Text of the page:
Road tripping is not a mission to take lightly. No matter the destination of your summer trip (because you are taking one, right?), most of us tend to plan out and get hyped over the destination. Concerts, beaches, extended family, theme parks, camping, thrill-seeking of all sorts… These are amazing ways to make memories and live life to the fullest, not to mention recharge after a long Winter and chilly Spring – but, like everything else, sometimes the journey is more important.
Road tripping can be stressful; spending hours upon hours in one place with the people that you love? Sorry, but even love isn’t strong enough to last a 12-hour car ride through the flat plains of the Midwest without at least one argument. But you’ll eventually get past that. Here are the four stages of planning a road trip.
Pick a Date
This might sound easy, but the truth is that coordinating schedules between you and your buddies/family can be especially difficult this time of year. Many people try and vacation during the summer, and that can create some office conflicts (obviously, half the office can’t have August off). Add to that the fact that some workplaces require you to request days off several weeks in advance, and this can be trickier than you first anticipated.
On the other hand, you probably want to know the weather you can expect on your trip, and you can only reliably predict that a few weeks ahead of time. Finding a balance between the two can be difficult, especially if you live in an unpredictable climate, but pick a date that is in the middle of summer if possible, to avoid spring showers or fall winds creeping in on your vacation.
Also, try to combine your road trip with other summer outings! This will save you time and money. Obviously, the wishes of your road tripping companions need to be taken into account as well, but they likely share some interests or connections with you. If you all work together, perhaps it could be combined with a business trip (if that’s the case, check to see if you need to track your miles) or to visit a shared family member. It might not always be in your best interest to combine road trips, but at least consider it.
Plan Your Route
DON’T SKIP THIS ONE. I know it’s tempting to just say, “f*ck it, I’m spontaneous, I’ll just plug the address into my phone once we get out of town.” Look, if it’s too good to be true, it probably isn’t, and that rule definitely applies here. No trip can be that easy unless you happen to be driving a route that you’ve done several times over.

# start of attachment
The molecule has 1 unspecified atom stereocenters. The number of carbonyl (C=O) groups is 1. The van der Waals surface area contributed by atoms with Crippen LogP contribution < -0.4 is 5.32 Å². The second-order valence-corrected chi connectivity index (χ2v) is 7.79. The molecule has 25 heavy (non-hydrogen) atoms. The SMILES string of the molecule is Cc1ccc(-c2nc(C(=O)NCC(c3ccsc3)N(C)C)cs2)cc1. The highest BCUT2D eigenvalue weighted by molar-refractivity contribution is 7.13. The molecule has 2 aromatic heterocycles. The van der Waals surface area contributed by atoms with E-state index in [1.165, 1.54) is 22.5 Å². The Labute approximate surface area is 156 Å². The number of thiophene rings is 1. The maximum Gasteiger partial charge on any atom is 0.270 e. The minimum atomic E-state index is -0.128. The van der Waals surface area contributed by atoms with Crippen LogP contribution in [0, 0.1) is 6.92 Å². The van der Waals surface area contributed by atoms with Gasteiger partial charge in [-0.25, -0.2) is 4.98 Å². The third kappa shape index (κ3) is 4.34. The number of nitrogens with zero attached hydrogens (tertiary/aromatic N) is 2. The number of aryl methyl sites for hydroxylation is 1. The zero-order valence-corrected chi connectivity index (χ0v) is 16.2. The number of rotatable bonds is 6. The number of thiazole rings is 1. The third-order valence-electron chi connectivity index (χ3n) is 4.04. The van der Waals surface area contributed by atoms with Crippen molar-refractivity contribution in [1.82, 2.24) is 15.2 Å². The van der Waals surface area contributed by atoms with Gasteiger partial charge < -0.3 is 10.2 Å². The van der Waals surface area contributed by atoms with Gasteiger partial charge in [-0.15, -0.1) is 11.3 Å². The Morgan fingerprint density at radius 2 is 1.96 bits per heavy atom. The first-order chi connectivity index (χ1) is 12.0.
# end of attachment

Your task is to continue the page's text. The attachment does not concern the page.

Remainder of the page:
Look into the status of all the highways you plan on taking and calculate a rough road time. Of course, you’re not going to be able to predict all the emergency pit stops, but having an estimate will help you know if you’re veering wildly off course. Everyone swears byseparate map apps, so I won’t recommend a specific one to you. Just know that you bear the responsibility for its accuracy, so you might want to double check.
Before you head out on the road, discuss with your friends who will be in charge of what. This includes primary tasks, like who will buy your initial snacks, who will make the road trip playlist, and who will be in charge of gathering any other necessities. Before officially assigning roles, consider the following:
- The driver is responsible for driving. That’s it. This is a grueling enough task without any added responsibilities. Although at some point the driver might relinquish the reins out of exhaustion, generally the primary driver owns the car and is therefore assuming a lot of the risk from the get-go, especially if any secondary drivers aren’t insured. Let the driver call the shots; they’ve earned it.
- Shotgun is always an enviable position, but not one for the faint of heart. Shotgunners are in charge of navigation, music, and keeping the driver awake. The latter is the most important job, but don’t put anyone in this position if you hate their music taste or if they have trouble telling their right from their left.
- The backseat is for the slackers. They sleep and distribute snacks. This is for the people you don’t trust up front.
You might think that this should be the first step, but it’s actually important that it takes place after you assign roles. The reason is, the driver is probably going to have extra expenses. While everyone will chip in for gas, drivers need to make sure their entire car is safe for the trip. This includes a lot more than just filling up before you head out, and that should be taken into account when splitting up financial responsibilities.
Second, while planning in advance is essential for a stellar road trip, life doesn’t follow a plan. You might’ve had an emergency or unexpected expense the week before the trip. This obviously isn’t ideal, but moving ahead with the trip without informing your fellow road trippers can only end badly. Consider the 50/30/20 finance plan (50% for necessities, 30% for wants, and 20% for debt or savings) and whether your road trip can still fit into it. If not, appeal to your friends for help or reconsider if this road trip is worth neglecting your savings account for another month.
Look, I know that that is the sort of advice that comes from your dad, not your favorite lifestyle website, but someone’s gotta say it. Saving is important, but so is living life! No one except your dad expects you to have a perfect retirement account, but you need to give it a little love consistently. Road tripping may be one of the best times you can ever have, but it needs to be planned carefully in order to avoid disaster.
Originally written by Dayton Uttinger on Unwritten